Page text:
Singer-Songwriter Magda Sanchez Is Forever Evolving

Louisville Orchestra conductor Teddy Abrams collaborated with Latin artists through a relationship with Kentucky Refugee Mission to deliver a beautiful performance celebrating Latin music. The event, which took place at Logan Street Market, was produced by Fred Bogert, a producer and composer with credits for miles, who once used the famed RCA Studio B in Nashville as his home base. Now living in Louisville and enjoying the fresh wave of creativity that can happen many decades into a career, he volunteers with the Kentucky Refugee Mission (KRM), sharing his music skills with artists that he connects with through the organization.

“Teddy asked KRM if somehow we could put together a Latin assemblage of some kind that he could jam with in live performance. So I got nine of these intense musicians, of which Magda Sanchez was one,” said Bogert. “What I saw happen was Magda, who ended up being the front person, standing there with that microphone. She was dressed in white and she just took off. She directed the audience’s attention to Teddy on the piano and Tito on the trombone for a solo and this and that. She just drove the bus, in terms of leadership, and knowledge of how to handle an audience. She has that intuitive sense that you can’t teach. She’s a true performer.”

It is performance that has defined Sanchez’s career, and what a journey it has been.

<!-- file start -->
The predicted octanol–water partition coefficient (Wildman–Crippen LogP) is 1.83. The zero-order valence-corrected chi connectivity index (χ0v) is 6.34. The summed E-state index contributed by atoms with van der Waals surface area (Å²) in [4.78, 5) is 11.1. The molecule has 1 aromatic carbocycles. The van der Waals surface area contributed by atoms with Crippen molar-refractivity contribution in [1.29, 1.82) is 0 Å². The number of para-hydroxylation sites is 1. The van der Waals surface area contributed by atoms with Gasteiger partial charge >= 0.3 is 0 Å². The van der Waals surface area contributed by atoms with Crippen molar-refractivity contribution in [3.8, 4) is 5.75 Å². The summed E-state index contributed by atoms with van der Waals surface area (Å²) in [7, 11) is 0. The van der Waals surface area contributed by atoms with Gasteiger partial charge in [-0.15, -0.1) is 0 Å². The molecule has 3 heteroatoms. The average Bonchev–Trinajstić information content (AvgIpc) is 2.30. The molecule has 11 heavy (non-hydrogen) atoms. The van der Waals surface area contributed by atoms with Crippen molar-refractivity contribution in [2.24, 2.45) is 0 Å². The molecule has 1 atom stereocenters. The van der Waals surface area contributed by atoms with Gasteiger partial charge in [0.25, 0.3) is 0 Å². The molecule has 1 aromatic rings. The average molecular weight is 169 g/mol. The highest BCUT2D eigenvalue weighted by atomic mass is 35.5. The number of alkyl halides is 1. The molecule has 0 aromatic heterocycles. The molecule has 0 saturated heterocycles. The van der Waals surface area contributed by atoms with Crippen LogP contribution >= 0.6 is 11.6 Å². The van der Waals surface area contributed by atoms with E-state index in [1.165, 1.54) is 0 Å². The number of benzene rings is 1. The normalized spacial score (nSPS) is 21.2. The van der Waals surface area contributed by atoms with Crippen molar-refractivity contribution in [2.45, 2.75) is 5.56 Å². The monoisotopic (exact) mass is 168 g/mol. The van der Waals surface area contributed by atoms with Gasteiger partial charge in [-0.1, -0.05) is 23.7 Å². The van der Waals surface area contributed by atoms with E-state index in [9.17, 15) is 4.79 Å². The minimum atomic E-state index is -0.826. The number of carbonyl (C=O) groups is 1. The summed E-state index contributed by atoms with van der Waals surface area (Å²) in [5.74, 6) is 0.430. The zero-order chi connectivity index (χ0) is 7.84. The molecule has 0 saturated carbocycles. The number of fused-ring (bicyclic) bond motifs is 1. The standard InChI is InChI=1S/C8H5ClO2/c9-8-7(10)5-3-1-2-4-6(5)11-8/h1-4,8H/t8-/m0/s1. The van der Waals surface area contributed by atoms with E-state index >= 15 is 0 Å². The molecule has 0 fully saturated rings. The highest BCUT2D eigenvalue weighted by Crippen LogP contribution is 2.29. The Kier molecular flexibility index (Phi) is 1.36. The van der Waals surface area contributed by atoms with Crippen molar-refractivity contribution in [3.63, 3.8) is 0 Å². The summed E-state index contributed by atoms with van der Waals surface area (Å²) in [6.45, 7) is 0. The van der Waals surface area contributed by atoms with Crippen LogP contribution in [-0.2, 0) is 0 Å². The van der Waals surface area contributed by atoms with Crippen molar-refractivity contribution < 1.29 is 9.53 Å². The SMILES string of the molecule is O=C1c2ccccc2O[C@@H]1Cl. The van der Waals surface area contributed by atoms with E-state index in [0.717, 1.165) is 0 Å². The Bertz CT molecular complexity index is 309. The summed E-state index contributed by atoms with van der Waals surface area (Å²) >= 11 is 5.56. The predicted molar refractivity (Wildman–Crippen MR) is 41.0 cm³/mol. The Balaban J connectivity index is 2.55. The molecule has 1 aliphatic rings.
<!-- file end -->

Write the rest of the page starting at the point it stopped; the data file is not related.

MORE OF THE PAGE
Until February of 2016, Sanchez lived in Holguín, Cuba, a city of about 300,000 on the northeastern side of the island of Cuba, where, according to Sanchez in a lyrical moment, “the sun was silver and the days were counted backwards.”

A singer studying opera at José Maria Ochoa Conservatory, her life would soon transform.

Discovering Magda Sanchez

In the world of entertainment, discovery comes from the outside. Typically, the artist has already discovered themselves in some sense. As their creative expression blooms and their thoughts and activities shift into ever more creative spaces, the artist tends to set their hopes on being seen and heard by somebody who can catapult them into the spotlight, or, as they say, “put them on.”

A&R’s who are part of a pipeline to real professional work, actual success, are few and far between, no matter where you are in the world. So when a talent scout looking for acts to perform in China found Sanchez in her native Cuba, the stars aligned. Along with three bandmates in a group called Vista Cuba, she was signed to a live performance contract and whisked away to Wuhan. In a sense, she was lucky.

Lucky that China established a consulate in Cuba in 1879. Lucky she was born and raised in Cuba. Lucky that Cuba and China enjoy healthy trade relations and vibrant cultural exchange. In China’s massive economy, there was a place for Sanchez.

All that good luck in no way diminishes her talent. Her voice conveys emotion with a sweet, smoky tone, pulling you closer, like a magnet. Sanchez’s 2014 video for the song “Si yo pudiera” is an early look at her emergence and possesses a mysterious quality that serves as a portal to another world, a world of Sanchez’s own making.